No trip to Wiltshire would be complete without a visit to Stonehenge. A path leads sightseers around the perimeter of the stones, the audio tour educating us through headsets as we marvel at the lost technology.
It remains a mystery how these stones, the heaviest weighing around 45 tons, were moved into place as far back as 3150BC.
The view across Salisbury Plain is stunning.
It is possible to walk amongst the stones with special access at sunrise and sunset. Early on a misty morning, we did just that.
There are many theories about the meaning of the stones but most agree they were a centre for ceremonial activities, most likely a burial site.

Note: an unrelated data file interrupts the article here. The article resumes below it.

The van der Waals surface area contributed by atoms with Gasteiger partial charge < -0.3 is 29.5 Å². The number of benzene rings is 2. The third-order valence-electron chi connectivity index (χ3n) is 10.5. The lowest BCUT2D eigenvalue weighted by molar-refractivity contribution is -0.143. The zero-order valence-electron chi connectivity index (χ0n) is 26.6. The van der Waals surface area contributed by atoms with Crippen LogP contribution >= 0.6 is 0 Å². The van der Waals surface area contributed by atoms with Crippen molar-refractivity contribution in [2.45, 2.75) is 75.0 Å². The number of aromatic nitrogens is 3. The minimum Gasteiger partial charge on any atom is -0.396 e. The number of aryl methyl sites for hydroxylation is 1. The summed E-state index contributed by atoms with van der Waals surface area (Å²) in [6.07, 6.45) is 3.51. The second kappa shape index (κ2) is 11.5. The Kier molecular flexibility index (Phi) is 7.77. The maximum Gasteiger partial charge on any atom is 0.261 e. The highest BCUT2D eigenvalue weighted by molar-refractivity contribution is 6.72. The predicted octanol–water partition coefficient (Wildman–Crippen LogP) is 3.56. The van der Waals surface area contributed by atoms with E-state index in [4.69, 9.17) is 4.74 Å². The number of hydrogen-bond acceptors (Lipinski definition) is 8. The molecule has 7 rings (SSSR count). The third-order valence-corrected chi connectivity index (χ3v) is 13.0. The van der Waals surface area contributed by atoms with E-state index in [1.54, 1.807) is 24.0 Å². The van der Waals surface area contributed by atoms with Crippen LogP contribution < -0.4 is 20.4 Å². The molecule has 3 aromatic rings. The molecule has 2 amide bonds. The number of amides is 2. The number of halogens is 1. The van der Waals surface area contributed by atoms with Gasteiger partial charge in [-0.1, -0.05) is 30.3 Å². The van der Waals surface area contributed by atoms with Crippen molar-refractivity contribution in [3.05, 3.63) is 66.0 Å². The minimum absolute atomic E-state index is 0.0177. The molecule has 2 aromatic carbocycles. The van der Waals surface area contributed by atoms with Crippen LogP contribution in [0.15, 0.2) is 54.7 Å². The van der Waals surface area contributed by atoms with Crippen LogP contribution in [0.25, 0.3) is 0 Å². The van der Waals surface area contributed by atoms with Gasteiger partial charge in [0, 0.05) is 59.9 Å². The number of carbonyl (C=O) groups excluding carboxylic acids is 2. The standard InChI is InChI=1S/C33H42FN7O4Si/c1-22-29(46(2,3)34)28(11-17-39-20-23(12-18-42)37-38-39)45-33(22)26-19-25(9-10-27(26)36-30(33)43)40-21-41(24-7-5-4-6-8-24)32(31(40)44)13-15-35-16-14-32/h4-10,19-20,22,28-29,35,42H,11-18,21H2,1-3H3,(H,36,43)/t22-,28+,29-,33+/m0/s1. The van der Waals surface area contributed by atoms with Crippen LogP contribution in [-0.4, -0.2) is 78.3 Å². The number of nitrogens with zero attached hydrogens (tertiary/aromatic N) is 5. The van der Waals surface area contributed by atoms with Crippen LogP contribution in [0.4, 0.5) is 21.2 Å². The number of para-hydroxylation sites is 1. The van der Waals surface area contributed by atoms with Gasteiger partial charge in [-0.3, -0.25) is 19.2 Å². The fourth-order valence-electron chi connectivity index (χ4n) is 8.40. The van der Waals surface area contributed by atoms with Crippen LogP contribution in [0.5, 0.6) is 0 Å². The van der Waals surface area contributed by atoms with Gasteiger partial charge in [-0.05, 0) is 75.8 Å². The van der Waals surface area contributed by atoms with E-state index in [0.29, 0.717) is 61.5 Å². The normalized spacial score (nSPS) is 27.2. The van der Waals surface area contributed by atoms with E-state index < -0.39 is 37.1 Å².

The stones have faces, some more obvious than others.
Woodhenge is another Neolithic site not far from Stonehenge. Built about 2300BC, it is believed to have been for ceremonial use. Originally a wooden structure, concrete posts now mark the positions of the original timbers.
The White Horses of Wiltshire are scattered throughout the countryside. Cut into the chalk hillsides are eight figures of horses, the oldest believed to date back to 878AD.
Another unsolved mystery in the history of Wiltshire is Silbury Hill. The largest man-made mound in Europe, it was built around 2400BC and compares in height and volume to the Egyptian pyramids. It apparently contains no burial and its original purpose is unknown.
The Avebury henge, dating back to around 2600BC, is the largest stone circle in Britain.
Once consisting of 154 stones, only 36 remain after they were removed to make way for crops and broken up to build houses in the 17th & 18th centuries.
The faces at Avebury are a little more obscure.
The village was quaint and inviting
but the shadows were lengthening and we had much to ponder over dinner.